Then, separately, the DNA binding sites would have to arise, again from random mutations, where those gene regulation proteins would attach. Those DNA binding sites would need the correct sequence of nucleotides, and would need to be in precisely the correct location in the genome.
And of course the regulatory proteins would need to attach to the DNA binding sites at the correct time, working with yet other gene regulation proteins to control the transcription of a region of DNA. And of course that region of DNA would need to contain the correct genetic sequences, leading to the correct gene product, such as a protein.
There simply is no scientific evidence that this could have evolved.
This week new research out of SUNY Buffalo continues to make this story even more devastating for evolution. The research involves a gene, containing 24 exons, that codes for a special protein known as the nuclear Fibroblast Growth Factor Receptor-1, or nFGFR1.
The nFGFR1 protein plays an important gene regulation role during embryonic development. In this role, nFGFR1 does not regulate the production of proteins that do something in the cell, such as synthesizing a chemical or metabolizing food. Instead, nFGFR1 regulates the regulatory proteins.
In other words, the nFGFR1 protein represents a higher level of gene regulation. The expression of genes is influenced by regulatory proteins, and the expression of the regulatory proteins is influenced by yet other proteins, such as nFGFR1. This is yet another unequivocal refutation of evolutionary theory.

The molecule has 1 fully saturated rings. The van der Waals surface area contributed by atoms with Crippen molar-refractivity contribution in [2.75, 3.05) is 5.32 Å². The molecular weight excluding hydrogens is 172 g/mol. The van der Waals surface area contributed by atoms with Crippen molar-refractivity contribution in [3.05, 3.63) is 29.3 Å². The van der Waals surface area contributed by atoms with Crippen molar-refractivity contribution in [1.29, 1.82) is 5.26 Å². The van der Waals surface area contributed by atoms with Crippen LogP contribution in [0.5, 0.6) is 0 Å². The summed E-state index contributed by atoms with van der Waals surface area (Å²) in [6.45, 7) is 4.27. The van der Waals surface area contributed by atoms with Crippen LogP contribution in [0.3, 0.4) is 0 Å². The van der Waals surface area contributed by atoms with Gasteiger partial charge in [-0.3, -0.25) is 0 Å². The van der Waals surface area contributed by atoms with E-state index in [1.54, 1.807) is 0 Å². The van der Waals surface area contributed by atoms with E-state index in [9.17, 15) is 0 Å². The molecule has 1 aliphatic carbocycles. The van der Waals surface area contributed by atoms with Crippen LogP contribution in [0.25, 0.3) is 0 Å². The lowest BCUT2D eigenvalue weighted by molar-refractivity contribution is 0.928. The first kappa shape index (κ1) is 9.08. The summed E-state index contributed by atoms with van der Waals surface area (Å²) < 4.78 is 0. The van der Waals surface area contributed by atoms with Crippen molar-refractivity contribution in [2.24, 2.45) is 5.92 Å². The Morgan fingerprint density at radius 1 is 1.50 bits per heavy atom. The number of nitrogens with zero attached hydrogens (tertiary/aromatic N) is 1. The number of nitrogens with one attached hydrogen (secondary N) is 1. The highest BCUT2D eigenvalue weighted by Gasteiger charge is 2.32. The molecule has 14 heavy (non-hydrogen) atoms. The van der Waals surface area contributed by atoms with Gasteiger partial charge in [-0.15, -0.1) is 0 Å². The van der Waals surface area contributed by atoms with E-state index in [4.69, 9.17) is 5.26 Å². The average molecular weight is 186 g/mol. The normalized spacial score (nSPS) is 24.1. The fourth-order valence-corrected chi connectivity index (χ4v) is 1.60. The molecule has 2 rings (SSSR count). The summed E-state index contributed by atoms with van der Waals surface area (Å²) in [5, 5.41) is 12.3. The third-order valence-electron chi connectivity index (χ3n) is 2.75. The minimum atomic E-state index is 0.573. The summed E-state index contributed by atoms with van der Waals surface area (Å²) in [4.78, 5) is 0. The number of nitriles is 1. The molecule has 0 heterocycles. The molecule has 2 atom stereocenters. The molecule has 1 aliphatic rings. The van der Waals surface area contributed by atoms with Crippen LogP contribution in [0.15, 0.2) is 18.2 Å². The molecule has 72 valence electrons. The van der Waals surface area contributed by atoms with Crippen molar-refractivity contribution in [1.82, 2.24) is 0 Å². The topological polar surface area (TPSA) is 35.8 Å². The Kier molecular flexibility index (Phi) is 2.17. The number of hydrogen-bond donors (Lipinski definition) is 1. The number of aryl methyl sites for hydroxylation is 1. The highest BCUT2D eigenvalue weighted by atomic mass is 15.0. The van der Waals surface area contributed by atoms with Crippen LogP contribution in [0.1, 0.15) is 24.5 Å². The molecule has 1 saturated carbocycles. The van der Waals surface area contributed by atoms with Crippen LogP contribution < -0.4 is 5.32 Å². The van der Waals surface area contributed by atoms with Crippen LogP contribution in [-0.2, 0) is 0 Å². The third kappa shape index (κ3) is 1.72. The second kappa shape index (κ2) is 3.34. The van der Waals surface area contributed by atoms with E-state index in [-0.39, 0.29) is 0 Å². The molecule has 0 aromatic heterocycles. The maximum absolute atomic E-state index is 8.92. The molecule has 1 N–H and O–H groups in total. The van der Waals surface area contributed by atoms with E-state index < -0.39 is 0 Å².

Here is how the lead researcher explained the results:
We’ve known that the human body has almost 30,000 genes that must be controlled by thousands of transcription factors that bind to those genes, yet we didn’t understand how the activities of genes were coordinated so that they properly develop into an organism.
Now we think we have discovered what may be the most important player, which organizes this cacophony of genes into a symphony of biological development with logical pathways and circuits.
We found that this protein works as a kind of ‘orchestration factor,’ preferably targeting certain gene promoters and enhancers. The idea that a single protein could bind thousands of genes and then organize them into a hierarchy, that was unknown. Nobody predicted it.
Evolution is a nineteenth century theory that came out of seventeenth and eighteenth century concerns about divine action, the problem of evil, miracles and a host of related theological doctrines. Darwin’s book was loaded with metaphysical pronouncements about how the Creator would never have intended for this world. These beliefs were handed down to Darwin, and they have persisted in the form of evolutionary thought ever since. Evolution was not motivated by empirical science originally, and with the march of scientific progress, evolutionary thought becomes increasingly silly.